It was inevitable that quick-sighted Marjory should discover the subjection into which I had fallen, and her final enlightenment was brought about in this manner. Ormsby and I were together alone, shortly before morning school, and he came towards me with an exercise of mine from which he had just been copying his own, for we were in the same classes, despite the difference in our ages, and he was in the habit of profiting thus by my industry.

'Thanks, Cameron,' he said, with a sweetness which I distrusted, for he was not as a rule so lavish in his gratitude. 'I've copied out that exercise of yours, but it's written so beastly badly that you'd better do it over again.'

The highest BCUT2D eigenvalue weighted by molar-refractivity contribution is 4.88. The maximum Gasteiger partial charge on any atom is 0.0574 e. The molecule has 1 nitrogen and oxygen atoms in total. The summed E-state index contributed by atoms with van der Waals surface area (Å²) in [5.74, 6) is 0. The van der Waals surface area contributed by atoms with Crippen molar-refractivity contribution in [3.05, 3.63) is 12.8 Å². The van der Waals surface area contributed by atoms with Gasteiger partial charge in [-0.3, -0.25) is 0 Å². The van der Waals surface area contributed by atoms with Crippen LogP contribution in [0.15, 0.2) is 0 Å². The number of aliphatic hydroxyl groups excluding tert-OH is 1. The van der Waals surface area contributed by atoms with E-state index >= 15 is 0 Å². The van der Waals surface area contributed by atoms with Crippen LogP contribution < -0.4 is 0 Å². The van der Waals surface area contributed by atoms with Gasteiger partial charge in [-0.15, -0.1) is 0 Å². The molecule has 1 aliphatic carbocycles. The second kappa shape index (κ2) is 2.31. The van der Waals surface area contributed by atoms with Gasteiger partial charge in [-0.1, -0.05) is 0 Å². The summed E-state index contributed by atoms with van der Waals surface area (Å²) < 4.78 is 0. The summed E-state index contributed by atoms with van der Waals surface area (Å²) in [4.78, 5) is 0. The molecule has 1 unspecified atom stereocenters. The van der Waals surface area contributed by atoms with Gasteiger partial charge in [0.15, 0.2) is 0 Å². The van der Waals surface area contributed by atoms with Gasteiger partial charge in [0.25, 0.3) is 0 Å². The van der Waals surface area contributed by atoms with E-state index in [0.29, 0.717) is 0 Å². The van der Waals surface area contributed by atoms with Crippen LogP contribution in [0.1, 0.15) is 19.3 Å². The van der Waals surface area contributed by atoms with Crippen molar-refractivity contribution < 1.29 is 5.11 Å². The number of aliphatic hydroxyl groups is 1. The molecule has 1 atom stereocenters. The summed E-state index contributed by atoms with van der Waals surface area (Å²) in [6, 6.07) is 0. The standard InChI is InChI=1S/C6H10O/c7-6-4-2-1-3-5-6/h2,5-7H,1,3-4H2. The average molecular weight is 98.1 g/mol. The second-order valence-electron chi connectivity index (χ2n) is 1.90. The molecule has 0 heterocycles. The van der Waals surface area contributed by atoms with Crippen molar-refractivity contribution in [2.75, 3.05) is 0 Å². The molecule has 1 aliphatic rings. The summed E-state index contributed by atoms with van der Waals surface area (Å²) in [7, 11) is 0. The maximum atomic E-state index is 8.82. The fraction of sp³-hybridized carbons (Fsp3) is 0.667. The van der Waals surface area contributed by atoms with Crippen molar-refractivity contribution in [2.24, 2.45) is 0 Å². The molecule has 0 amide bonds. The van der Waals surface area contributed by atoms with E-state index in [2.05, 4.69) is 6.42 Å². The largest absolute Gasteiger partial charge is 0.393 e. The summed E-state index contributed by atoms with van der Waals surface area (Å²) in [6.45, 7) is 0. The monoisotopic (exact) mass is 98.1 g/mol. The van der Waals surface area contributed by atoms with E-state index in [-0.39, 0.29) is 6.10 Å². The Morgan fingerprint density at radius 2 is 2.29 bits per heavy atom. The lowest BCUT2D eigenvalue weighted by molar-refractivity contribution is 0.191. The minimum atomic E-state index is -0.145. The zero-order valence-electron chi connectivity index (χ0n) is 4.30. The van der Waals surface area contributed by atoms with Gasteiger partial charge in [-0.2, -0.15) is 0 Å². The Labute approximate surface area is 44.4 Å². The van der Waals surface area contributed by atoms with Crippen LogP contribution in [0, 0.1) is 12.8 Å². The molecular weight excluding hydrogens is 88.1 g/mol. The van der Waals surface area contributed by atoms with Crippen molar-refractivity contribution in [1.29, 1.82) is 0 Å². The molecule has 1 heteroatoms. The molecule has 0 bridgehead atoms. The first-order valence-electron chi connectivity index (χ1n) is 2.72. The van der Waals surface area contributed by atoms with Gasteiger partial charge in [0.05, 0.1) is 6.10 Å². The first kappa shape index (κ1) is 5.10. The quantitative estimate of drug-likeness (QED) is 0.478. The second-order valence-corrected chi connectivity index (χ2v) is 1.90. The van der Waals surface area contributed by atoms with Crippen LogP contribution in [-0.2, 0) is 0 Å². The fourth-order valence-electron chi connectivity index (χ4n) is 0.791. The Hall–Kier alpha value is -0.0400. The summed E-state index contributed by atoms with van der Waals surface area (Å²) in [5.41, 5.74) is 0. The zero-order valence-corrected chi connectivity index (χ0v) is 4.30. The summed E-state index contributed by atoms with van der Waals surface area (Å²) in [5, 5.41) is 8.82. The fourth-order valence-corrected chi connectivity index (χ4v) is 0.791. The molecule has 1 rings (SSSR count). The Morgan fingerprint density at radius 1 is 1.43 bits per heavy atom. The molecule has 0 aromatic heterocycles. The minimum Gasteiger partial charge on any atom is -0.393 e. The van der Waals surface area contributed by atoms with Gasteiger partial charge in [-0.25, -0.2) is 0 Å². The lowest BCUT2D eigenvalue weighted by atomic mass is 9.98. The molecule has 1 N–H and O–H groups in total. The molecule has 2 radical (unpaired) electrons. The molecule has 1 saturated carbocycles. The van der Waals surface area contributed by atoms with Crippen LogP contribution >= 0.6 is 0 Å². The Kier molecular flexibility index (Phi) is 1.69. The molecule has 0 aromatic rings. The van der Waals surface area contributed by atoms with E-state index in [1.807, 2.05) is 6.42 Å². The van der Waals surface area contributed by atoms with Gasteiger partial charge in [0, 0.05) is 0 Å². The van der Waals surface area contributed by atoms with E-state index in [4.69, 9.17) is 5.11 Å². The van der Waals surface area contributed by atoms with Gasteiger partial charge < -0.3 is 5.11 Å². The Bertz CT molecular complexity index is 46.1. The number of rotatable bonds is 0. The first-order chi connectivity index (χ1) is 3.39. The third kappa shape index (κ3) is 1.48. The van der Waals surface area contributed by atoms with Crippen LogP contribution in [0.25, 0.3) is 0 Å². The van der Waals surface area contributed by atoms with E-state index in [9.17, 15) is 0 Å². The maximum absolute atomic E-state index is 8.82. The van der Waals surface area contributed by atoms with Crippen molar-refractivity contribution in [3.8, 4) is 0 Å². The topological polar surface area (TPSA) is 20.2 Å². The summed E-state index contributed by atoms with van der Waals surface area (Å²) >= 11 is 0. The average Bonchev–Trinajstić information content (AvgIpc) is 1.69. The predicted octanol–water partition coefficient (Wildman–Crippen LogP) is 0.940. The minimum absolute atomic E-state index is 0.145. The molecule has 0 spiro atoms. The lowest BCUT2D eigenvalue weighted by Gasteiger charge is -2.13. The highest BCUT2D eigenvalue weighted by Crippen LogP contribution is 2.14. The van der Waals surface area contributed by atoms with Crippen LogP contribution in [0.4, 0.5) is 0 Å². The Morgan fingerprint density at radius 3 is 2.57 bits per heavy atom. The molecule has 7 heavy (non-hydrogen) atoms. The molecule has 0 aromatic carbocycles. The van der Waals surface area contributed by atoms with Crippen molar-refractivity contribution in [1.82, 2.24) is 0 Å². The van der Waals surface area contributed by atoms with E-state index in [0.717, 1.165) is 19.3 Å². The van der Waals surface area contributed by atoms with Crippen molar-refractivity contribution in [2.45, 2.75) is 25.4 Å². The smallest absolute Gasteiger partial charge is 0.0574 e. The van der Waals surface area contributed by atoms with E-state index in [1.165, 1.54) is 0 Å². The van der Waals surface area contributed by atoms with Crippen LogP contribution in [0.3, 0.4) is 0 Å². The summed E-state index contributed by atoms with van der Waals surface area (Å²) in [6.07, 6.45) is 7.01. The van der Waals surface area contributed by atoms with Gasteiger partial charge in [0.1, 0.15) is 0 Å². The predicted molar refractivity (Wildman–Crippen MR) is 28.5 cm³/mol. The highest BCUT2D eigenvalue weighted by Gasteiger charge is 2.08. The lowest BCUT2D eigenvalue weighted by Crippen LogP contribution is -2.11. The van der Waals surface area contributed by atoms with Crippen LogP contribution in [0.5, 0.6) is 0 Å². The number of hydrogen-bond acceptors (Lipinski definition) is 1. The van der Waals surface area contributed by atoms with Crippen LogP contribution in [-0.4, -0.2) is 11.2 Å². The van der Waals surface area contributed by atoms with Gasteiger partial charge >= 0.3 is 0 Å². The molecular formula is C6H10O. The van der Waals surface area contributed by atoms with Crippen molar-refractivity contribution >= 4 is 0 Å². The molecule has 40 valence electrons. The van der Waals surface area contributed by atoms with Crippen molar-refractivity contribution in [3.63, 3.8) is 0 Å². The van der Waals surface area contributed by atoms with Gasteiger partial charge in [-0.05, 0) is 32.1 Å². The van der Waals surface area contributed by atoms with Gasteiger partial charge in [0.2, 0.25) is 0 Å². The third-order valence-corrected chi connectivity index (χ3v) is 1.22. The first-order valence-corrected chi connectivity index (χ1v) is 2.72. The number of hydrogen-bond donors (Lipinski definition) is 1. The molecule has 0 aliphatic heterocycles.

With which he deliberately tore the page he had been copying from to scraps, which he threw in my face, and strolled out down to the playground.

I was preparing submissively to do the exercise over again as well as I could in the short time that was left, when I was startled by a low cry of indignation, and, looking round, saw Marjory standing in the doorway, and knew by her face that she had seen all.

'Has Ormsby done that to you before?' she inquired.

'Once or twice he has,' said I.

'And you let him!' she cried. 'Oh, Cameron!'

'What can I do?' I said.

'I know what I would do,' she replied. 'I would slap his face, or pinch him. I wouldn't put up with it!'

'Boys don't slap one another, or pinch,' I said, not displeased to find a weak place in her knowledge of us.

'Well, they do something!' she said; 'a real boy would. But I don't think you are a real boy, Cameron. I'll show you what to do. Where's the exercise that—that pig copied? Ah! I see it. And now—look!' (Here she tore his page as he had torn mine.)